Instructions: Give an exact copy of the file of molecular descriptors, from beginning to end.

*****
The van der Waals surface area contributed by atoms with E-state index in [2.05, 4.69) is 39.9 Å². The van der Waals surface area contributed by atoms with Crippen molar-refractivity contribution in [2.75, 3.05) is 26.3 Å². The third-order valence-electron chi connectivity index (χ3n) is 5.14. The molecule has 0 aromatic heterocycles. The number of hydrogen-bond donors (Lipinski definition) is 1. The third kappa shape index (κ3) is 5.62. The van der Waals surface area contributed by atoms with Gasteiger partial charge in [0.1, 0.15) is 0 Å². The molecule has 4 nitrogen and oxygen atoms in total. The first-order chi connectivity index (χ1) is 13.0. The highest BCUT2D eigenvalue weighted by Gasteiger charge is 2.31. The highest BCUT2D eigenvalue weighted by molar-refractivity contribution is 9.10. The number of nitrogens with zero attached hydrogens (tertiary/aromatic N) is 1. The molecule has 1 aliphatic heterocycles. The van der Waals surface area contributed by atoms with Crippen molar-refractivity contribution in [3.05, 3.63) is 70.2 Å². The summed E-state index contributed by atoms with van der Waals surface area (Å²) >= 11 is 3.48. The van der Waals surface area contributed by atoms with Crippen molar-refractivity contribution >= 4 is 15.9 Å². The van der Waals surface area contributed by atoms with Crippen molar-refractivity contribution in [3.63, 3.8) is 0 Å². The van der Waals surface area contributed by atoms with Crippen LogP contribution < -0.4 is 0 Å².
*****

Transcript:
The van der Waals surface area contributed by atoms with E-state index in [2.05, 4.69) is 39.9 Å². The van der Waals surface area contributed by atoms with Crippen molar-refractivity contribution in [2.75, 3.05) is 26.3 Å². The third-order valence-electron chi connectivity index (χ3n) is 5.14. The molecule has 0 aromatic heterocycles. The number of hydrogen-bond donors (Lipinski definition) is 1. The third kappa shape index (κ3) is 5.62. The van der Waals surface area contributed by atoms with Gasteiger partial charge in [0.1, 0.15) is 0 Å². The molecule has 4 nitrogen and oxygen atoms in total. The first-order chi connectivity index (χ1) is 13.0. The highest BCUT2D eigenvalue weighted by Gasteiger charge is 2.31. The highest BCUT2D eigenvalue weighted by molar-refractivity contribution is 9.10. The number of nitrogens with zero attached hydrogens (tertiary/aromatic N) is 1. The molecule has 1 aliphatic heterocycles. The van der Waals surface area contributed by atoms with Crippen molar-refractivity contribution in [3.05, 3.63) is 70.2 Å². The summed E-state index contributed by atoms with van der Waals surface area (Å²) >= 11 is 3.48. The van der Waals surface area contributed by atoms with Crippen molar-refractivity contribution >= 4 is 15.9 Å². The van der Waals surface area contributed by atoms with Crippen molar-refractivity contribution in [3.63, 3.8) is 0 Å². The van der Waals surface area contributed by atoms with Crippen LogP contribution < -0.4 is 0 Å².